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School enrollment comes up short

When Pinellas County school officials counted pupils last month, they finished before they expected to. There were about 1,600 fewer students than projected.

School superintendent Howard Hinesley said projections for next year's enrollment are much more conservative. And because enrollments this year are lower than expected, some plans are being put on hold.

"Because of our low enrollment, we're re-evaluating so we don't over-build," Hinesley told the School Board on Wednesday.

One plan put in limbo is the re-opening of 54th Avenue Elementary in St. Petersburg. The school closed in 1974 to become an annex of Northeast High. Recently, school officials planned to reopen it.

To reopen as an elementary, renovations would be required but the plan "has had a hold put on it," said Jim Miller, director of property management.

Total enrollment in Pinellas, measured on Sept. 9, was at 96,109, an increase of just two students from 1991-92, and about 1,600 fewer students from what school officials projected. The enrollment has since climbed to 96,378, according to figures supplied by school planning specialist Marlene Mueller.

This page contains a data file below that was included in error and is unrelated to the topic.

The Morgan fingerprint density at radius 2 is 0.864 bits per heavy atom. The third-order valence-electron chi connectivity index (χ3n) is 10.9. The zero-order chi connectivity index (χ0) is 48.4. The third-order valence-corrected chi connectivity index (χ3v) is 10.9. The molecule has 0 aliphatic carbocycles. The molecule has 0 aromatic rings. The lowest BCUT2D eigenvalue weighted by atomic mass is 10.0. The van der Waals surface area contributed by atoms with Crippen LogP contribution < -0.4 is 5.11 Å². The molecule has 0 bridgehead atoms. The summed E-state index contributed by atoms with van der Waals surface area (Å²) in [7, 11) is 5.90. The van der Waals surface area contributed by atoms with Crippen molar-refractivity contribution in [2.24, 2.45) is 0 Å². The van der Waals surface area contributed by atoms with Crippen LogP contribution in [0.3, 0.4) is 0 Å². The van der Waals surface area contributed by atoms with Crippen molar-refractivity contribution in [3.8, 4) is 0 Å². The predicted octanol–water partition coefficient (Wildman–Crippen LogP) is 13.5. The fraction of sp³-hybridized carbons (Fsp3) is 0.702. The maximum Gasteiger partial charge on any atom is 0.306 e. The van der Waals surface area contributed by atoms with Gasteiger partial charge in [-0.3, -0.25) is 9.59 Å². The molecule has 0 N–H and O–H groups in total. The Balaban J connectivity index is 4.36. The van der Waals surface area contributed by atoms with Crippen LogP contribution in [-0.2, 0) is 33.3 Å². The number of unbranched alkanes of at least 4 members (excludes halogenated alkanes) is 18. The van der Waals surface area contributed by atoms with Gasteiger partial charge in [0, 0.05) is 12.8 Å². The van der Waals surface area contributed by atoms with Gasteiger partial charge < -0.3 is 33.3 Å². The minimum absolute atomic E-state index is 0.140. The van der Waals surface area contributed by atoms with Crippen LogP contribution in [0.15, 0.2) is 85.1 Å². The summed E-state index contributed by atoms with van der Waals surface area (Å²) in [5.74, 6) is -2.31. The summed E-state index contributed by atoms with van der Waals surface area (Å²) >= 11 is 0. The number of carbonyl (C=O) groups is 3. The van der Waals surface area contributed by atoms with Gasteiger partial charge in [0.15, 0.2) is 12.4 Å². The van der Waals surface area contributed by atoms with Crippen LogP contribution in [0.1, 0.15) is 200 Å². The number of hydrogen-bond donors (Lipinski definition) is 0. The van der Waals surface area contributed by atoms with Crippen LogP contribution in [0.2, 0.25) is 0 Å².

The projected enrollment for 1993-94 is 97,080, a conservative number according to Hinesley and Mueller.

"There are so many variables," Mueller said. "If we lived in a little cornfield in Kansas, where student go to the same school where their parents and grandparents went . . . but we have a very transient population, in difficult economic times, in a metropolitan area."

The 1992-93 projection will evolve as Mueller conducts more studies. And those numbers may decide future projects.

Current projects, such as the opening of Joseph Carwise Middle School in Palm Harbor scheduled next fall are not affected. Also, at Wednesday's School Board meeting, a $7-million expansion for Northeast High was approved.

In other School Board news, the board voted unanimously to join St. Petersburg Junior College in suing the city of St. Petersburg over stormwater drainage fees. The school systems contend that the city is illegally taxing them through "fees" because they are exempt from property taxes.

"The school systems are being treated as a customer by the city, instead of being treated as a partner," board member Ron Walker said. "We are paying taxes like we are Coca-Cola or some other company."

Hinesley said he hoped something could be worked out with new St. Petersburg City Manager Norman Hickey, but the legal action was needed because of three years of frustration with the city.

"We've had a deaf ear turned to us by the prior administration," Hinesley said.

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